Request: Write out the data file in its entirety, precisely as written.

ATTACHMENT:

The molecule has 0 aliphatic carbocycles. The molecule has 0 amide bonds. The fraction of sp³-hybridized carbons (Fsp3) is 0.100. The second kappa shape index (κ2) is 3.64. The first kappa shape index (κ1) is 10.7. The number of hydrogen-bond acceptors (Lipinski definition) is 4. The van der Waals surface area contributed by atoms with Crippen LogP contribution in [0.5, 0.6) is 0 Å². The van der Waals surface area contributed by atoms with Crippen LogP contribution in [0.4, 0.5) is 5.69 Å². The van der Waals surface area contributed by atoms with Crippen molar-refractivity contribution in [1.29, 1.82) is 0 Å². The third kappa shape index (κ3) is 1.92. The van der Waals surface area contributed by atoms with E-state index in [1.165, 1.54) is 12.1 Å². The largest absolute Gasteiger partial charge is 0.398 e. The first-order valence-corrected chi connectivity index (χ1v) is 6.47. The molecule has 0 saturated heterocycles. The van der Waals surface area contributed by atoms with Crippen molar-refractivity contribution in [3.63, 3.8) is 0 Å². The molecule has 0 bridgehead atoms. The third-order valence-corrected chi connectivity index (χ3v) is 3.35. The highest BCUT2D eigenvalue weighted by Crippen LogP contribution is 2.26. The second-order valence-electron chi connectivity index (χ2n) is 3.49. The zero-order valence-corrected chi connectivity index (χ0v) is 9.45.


The molecule has 0 aliphatic carbocycles. The molecule has 0 amide bonds. The fraction of sp³-hybridized carbons (Fsp3) is 0.100. The second kappa shape index (κ2) is 3.64. The first kappa shape index (κ1) is 10.7. The number of hydrogen-bond acceptors (Lipinski definition) is 4. The van der Waals surface area contributed by atoms with Crippen LogP contribution in [0.5, 0.6) is 0 Å². The van der Waals surface area contributed by atoms with Crippen LogP contribution in [0.4, 0.5) is 5.69 Å². The van der Waals surface area contributed by atoms with Crippen molar-refractivity contribution in [1.29, 1.82) is 0 Å². The third kappa shape index (κ3) is 1.92. The van der Waals surface area contributed by atoms with E-state index in [1.165, 1.54) is 12.1 Å². The largest absolute Gasteiger partial charge is 0.398 e. The first-order valence-corrected chi connectivity index (χ1v) is 6.47. The molecule has 0 saturated heterocycles. The van der Waals surface area contributed by atoms with Crippen molar-refractivity contribution in [3.63, 3.8) is 0 Å². The molecule has 0 bridgehead atoms. The third-order valence-corrected chi connectivity index (χ3v) is 3.35. The highest BCUT2D eigenvalue weighted by Crippen LogP contribution is 2.26. The second-order valence-electron chi connectivity index (χ2n) is 3.49. The zero-order valence-corrected chi connectivity index (χ0v) is 9.45.